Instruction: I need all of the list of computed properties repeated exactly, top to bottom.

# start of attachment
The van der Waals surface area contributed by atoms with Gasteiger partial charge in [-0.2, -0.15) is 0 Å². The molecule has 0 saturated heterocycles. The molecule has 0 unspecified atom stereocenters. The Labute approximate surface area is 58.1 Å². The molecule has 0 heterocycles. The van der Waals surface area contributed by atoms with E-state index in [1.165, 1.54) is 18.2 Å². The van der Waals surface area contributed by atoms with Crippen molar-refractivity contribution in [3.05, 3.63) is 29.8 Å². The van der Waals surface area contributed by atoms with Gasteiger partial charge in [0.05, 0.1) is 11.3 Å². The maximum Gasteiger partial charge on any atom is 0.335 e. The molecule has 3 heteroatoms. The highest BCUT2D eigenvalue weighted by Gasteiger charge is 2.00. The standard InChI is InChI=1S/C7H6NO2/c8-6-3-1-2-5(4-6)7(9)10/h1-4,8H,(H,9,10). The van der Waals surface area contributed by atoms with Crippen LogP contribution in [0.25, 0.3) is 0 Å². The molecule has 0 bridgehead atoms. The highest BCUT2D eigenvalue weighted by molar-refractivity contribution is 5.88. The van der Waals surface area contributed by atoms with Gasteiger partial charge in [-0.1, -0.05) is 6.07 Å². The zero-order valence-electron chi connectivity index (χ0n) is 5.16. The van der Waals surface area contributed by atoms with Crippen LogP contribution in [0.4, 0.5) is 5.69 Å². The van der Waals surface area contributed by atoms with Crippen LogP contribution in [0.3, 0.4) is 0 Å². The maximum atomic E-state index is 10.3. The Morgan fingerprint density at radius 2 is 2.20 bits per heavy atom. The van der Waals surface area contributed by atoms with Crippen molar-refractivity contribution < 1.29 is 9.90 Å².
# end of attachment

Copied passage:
The van der Waals surface area contributed by atoms with Gasteiger partial charge in [-0.2, -0.15) is 0 Å². The molecule has 0 saturated heterocycles. The molecule has 0 unspecified atom stereocenters. The Labute approximate surface area is 58.1 Å². The molecule has 0 heterocycles. The van der Waals surface area contributed by atoms with E-state index in [1.165, 1.54) is 18.2 Å². The van der Waals surface area contributed by atoms with Crippen molar-refractivity contribution in [3.05, 3.63) is 29.8 Å². The van der Waals surface area contributed by atoms with Gasteiger partial charge in [0.05, 0.1) is 11.3 Å². The maximum Gasteiger partial charge on any atom is 0.335 e. The molecule has 3 heteroatoms. The highest BCUT2D eigenvalue weighted by Gasteiger charge is 2.00. The standard InChI is InChI=1S/C7H6NO2/c8-6-3-1-2-5(4-6)7(9)10/h1-4,8H,(H,9,10). The van der Waals surface area contributed by atoms with Crippen LogP contribution in [0.25, 0.3) is 0 Å². The molecule has 0 bridgehead atoms. The highest BCUT2D eigenvalue weighted by molar-refractivity contribution is 5.88. The van der Waals surface area contributed by atoms with Gasteiger partial charge in [-0.1, -0.05) is 6.07 Å². The zero-order valence-electron chi connectivity index (χ0n) is 5.16. The van der Waals surface area contributed by atoms with Crippen LogP contribution in [0.4, 0.5) is 5.69 Å². The van der Waals surface area contributed by atoms with Crippen LogP contribution in [0.3, 0.4) is 0 Å². The maximum atomic E-state index is 10.3. The Morgan fingerprint density at radius 2 is 2.20 bits per heavy atom. The van der Waals surface area contributed by atoms with Crippen molar-refractivity contribution < 1.29 is 9.90 Å².